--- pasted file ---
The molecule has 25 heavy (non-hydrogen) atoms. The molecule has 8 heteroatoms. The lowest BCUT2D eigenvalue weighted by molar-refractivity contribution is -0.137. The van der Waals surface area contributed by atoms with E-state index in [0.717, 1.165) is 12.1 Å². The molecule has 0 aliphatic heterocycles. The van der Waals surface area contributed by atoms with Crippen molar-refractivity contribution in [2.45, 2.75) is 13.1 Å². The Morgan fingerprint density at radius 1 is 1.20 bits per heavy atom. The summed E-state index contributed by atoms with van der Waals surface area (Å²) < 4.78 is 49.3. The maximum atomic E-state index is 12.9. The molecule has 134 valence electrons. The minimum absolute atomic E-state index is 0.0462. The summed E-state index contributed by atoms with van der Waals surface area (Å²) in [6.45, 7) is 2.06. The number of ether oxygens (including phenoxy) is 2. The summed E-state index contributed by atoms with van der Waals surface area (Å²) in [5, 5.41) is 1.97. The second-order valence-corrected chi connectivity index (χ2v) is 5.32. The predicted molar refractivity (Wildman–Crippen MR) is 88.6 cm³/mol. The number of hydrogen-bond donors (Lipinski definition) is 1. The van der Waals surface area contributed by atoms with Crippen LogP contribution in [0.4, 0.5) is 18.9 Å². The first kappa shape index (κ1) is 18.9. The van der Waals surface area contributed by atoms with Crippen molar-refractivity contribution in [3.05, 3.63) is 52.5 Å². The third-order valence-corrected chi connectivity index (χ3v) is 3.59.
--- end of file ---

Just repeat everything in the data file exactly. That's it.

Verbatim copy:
The molecule has 25 heavy (non-hydrogen) atoms. The molecule has 8 heteroatoms. The lowest BCUT2D eigenvalue weighted by molar-refractivity contribution is -0.137. The van der Waals surface area contributed by atoms with E-state index in [0.717, 1.165) is 12.1 Å². The molecule has 0 aliphatic heterocycles. The van der Waals surface area contributed by atoms with Crippen molar-refractivity contribution in [2.45, 2.75) is 13.1 Å². The Morgan fingerprint density at radius 1 is 1.20 bits per heavy atom. The summed E-state index contributed by atoms with van der Waals surface area (Å²) < 4.78 is 49.3. The maximum atomic E-state index is 12.9. The molecule has 134 valence electrons. The minimum absolute atomic E-state index is 0.0462. The summed E-state index contributed by atoms with van der Waals surface area (Å²) in [6.45, 7) is 2.06. The number of ether oxygens (including phenoxy) is 2. The summed E-state index contributed by atoms with van der Waals surface area (Å²) in [5, 5.41) is 1.97. The second-order valence-corrected chi connectivity index (χ2v) is 5.32. The predicted molar refractivity (Wildman–Crippen MR) is 88.6 cm³/mol. The number of hydrogen-bond donors (Lipinski definition) is 1. The van der Waals surface area contributed by atoms with Crippen LogP contribution in [0.4, 0.5) is 18.9 Å². The first kappa shape index (κ1) is 18.9. The van der Waals surface area contributed by atoms with Crippen molar-refractivity contribution in [3.05, 3.63) is 52.5 Å². The third-order valence-corrected chi connectivity index (χ3v) is 3.59.